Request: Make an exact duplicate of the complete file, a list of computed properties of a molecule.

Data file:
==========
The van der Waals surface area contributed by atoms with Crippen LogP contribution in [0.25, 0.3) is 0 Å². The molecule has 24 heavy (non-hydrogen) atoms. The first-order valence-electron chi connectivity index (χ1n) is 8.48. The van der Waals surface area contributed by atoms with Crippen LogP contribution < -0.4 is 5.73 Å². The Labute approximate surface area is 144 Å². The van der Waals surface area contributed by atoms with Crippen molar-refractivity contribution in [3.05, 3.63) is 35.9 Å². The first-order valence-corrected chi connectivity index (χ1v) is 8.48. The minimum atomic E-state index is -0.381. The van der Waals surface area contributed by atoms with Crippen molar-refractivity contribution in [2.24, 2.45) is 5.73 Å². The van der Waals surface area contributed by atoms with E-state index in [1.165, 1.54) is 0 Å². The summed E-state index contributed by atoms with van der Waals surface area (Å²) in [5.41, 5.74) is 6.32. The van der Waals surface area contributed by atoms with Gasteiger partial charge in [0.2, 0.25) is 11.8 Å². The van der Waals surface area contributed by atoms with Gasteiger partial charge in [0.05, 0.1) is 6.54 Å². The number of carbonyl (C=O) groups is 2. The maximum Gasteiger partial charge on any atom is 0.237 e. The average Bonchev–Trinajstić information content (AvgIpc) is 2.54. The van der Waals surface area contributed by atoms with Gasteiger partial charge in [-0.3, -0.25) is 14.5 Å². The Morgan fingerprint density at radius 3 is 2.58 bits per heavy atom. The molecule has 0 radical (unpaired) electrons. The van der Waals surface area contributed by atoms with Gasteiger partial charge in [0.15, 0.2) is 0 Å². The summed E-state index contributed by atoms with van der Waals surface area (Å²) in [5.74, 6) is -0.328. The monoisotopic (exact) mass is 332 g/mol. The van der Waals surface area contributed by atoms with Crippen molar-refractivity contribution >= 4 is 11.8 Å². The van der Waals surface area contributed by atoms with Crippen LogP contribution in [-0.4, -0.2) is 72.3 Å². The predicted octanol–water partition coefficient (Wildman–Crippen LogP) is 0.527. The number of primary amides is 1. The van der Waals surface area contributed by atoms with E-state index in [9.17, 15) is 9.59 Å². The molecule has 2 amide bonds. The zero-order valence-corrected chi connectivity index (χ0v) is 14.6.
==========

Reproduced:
The van der Waals surface area contributed by atoms with Crippen LogP contribution in [0.25, 0.3) is 0 Å². The molecule has 24 heavy (non-hydrogen) atoms. The first-order valence-electron chi connectivity index (χ1n) is 8.48. The van der Waals surface area contributed by atoms with Crippen LogP contribution < -0.4 is 5.73 Å². The Labute approximate surface area is 144 Å². The van der Waals surface area contributed by atoms with Crippen molar-refractivity contribution in [3.05, 3.63) is 35.9 Å². The first-order valence-corrected chi connectivity index (χ1v) is 8.48. The minimum atomic E-state index is -0.381. The van der Waals surface area contributed by atoms with Crippen molar-refractivity contribution in [2.24, 2.45) is 5.73 Å². The van der Waals surface area contributed by atoms with E-state index in [1.165, 1.54) is 0 Å². The summed E-state index contributed by atoms with van der Waals surface area (Å²) in [5.41, 5.74) is 6.32. The van der Waals surface area contributed by atoms with Gasteiger partial charge in [0.2, 0.25) is 11.8 Å². The van der Waals surface area contributed by atoms with Gasteiger partial charge in [0.05, 0.1) is 6.54 Å². The number of carbonyl (C=O) groups is 2. The maximum Gasteiger partial charge on any atom is 0.237 e. The average Bonchev–Trinajstić information content (AvgIpc) is 2.54. The van der Waals surface area contributed by atoms with Gasteiger partial charge in [-0.3, -0.25) is 14.5 Å². The Morgan fingerprint density at radius 3 is 2.58 bits per heavy atom. The molecule has 0 radical (unpaired) electrons. The van der Waals surface area contributed by atoms with Gasteiger partial charge in [0.15, 0.2) is 0 Å². The summed E-state index contributed by atoms with van der Waals surface area (Å²) in [5.74, 6) is -0.328. The monoisotopic (exact) mass is 332 g/mol. The van der Waals surface area contributed by atoms with Crippen molar-refractivity contribution >= 4 is 11.8 Å². The van der Waals surface area contributed by atoms with Crippen LogP contribution in [-0.4, -0.2) is 72.3 Å². The predicted octanol–water partition coefficient (Wildman–Crippen LogP) is 0.527. The number of primary amides is 1. The van der Waals surface area contributed by atoms with E-state index in [9.17, 15) is 9.59 Å². The molecule has 2 amide bonds. The zero-order valence-corrected chi connectivity index (χ0v) is 14.6.